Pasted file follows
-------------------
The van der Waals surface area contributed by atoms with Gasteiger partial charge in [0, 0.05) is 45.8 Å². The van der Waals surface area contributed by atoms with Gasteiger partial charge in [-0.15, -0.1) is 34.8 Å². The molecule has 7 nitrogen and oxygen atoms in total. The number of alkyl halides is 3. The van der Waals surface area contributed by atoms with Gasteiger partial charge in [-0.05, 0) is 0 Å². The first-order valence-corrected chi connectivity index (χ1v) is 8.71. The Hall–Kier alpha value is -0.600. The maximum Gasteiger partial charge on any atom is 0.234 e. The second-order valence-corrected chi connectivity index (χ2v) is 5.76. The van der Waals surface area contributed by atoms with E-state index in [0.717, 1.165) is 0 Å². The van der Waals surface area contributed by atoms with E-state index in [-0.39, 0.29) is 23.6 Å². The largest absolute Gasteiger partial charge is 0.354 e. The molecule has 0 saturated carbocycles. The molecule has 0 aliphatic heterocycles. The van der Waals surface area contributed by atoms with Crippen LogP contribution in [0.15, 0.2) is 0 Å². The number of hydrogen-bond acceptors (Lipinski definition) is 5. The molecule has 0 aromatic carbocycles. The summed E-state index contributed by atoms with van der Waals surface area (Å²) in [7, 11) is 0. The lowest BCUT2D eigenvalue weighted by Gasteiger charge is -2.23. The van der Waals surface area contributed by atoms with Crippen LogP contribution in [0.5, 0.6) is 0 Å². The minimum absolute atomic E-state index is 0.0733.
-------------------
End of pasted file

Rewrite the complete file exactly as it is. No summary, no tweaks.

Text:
The van der Waals surface area contributed by atoms with Gasteiger partial charge in [0, 0.05) is 45.8 Å². The van der Waals surface area contributed by atoms with Gasteiger partial charge in [-0.15, -0.1) is 34.8 Å². The molecule has 7 nitrogen and oxygen atoms in total. The number of alkyl halides is 3. The van der Waals surface area contributed by atoms with Gasteiger partial charge in [-0.05, 0) is 0 Å². The first-order valence-corrected chi connectivity index (χ1v) is 8.71. The Hall–Kier alpha value is -0.600. The maximum Gasteiger partial charge on any atom is 0.234 e. The second-order valence-corrected chi connectivity index (χ2v) is 5.76. The van der Waals surface area contributed by atoms with E-state index in [0.717, 1.165) is 0 Å². The van der Waals surface area contributed by atoms with E-state index in [-0.39, 0.29) is 23.6 Å². The largest absolute Gasteiger partial charge is 0.354 e. The molecule has 0 saturated carbocycles. The molecule has 0 aliphatic heterocycles. The van der Waals surface area contributed by atoms with Crippen LogP contribution in [0.15, 0.2) is 0 Å². The number of hydrogen-bond acceptors (Lipinski definition) is 5. The molecule has 0 aromatic carbocycles. The summed E-state index contributed by atoms with van der Waals surface area (Å²) in [7, 11) is 0. The lowest BCUT2D eigenvalue weighted by Gasteiger charge is -2.23. The van der Waals surface area contributed by atoms with Crippen LogP contribution in [0.5, 0.6) is 0 Å². The minimum absolute atomic E-state index is 0.0733.